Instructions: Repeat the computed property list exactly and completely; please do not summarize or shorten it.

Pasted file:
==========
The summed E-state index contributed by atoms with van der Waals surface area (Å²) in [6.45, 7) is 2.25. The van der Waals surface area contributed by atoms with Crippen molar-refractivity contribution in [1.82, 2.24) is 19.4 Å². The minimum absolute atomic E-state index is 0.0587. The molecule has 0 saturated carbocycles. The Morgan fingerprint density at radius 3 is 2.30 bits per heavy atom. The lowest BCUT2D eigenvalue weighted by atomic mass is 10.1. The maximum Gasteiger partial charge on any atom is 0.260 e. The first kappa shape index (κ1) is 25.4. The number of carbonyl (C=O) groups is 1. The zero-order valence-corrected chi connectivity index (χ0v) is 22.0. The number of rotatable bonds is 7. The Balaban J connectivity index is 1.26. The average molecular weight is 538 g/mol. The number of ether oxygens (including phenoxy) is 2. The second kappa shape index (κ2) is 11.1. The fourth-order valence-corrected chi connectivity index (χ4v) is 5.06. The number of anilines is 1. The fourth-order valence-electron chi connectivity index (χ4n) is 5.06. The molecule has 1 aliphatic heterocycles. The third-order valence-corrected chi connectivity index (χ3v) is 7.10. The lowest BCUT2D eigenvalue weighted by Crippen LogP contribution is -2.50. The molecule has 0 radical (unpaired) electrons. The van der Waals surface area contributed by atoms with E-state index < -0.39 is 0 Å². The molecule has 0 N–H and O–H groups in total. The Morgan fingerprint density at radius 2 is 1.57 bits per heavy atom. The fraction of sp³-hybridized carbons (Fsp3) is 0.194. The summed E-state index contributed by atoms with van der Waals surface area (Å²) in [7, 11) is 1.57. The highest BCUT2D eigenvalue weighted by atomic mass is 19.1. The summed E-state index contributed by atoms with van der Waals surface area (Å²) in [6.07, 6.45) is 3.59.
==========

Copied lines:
The summed E-state index contributed by atoms with van der Waals surface area (Å²) in [6.45, 7) is 2.25. The van der Waals surface area contributed by atoms with Crippen molar-refractivity contribution in [1.82, 2.24) is 19.4 Å². The minimum absolute atomic E-state index is 0.0587. The molecule has 0 saturated carbocycles. The Morgan fingerprint density at radius 3 is 2.30 bits per heavy atom. The lowest BCUT2D eigenvalue weighted by atomic mass is 10.1. The maximum Gasteiger partial charge on any atom is 0.260 e. The first kappa shape index (κ1) is 25.4. The number of carbonyl (C=O) groups is 1. The zero-order valence-corrected chi connectivity index (χ0v) is 22.0. The number of rotatable bonds is 7. The Balaban J connectivity index is 1.26. The average molecular weight is 538 g/mol. The number of ether oxygens (including phenoxy) is 2. The second kappa shape index (κ2) is 11.1. The fourth-order valence-corrected chi connectivity index (χ4v) is 5.06. The number of anilines is 1. The fourth-order valence-electron chi connectivity index (χ4n) is 5.06. The molecule has 1 aliphatic heterocycles. The third-order valence-corrected chi connectivity index (χ3v) is 7.10. The lowest BCUT2D eigenvalue weighted by Crippen LogP contribution is -2.50. The molecule has 0 radical (unpaired) electrons. The van der Waals surface area contributed by atoms with E-state index < -0.39 is 0 Å². The molecule has 0 N–H and O–H groups in total. The Morgan fingerprint density at radius 2 is 1.57 bits per heavy atom. The fraction of sp³-hybridized carbons (Fsp3) is 0.194. The summed E-state index contributed by atoms with van der Waals surface area (Å²) in [7, 11) is 1.57. The highest BCUT2D eigenvalue weighted by atomic mass is 19.1. The summed E-state index contributed by atoms with van der Waals surface area (Å²) in [6.07, 6.45) is 3.59.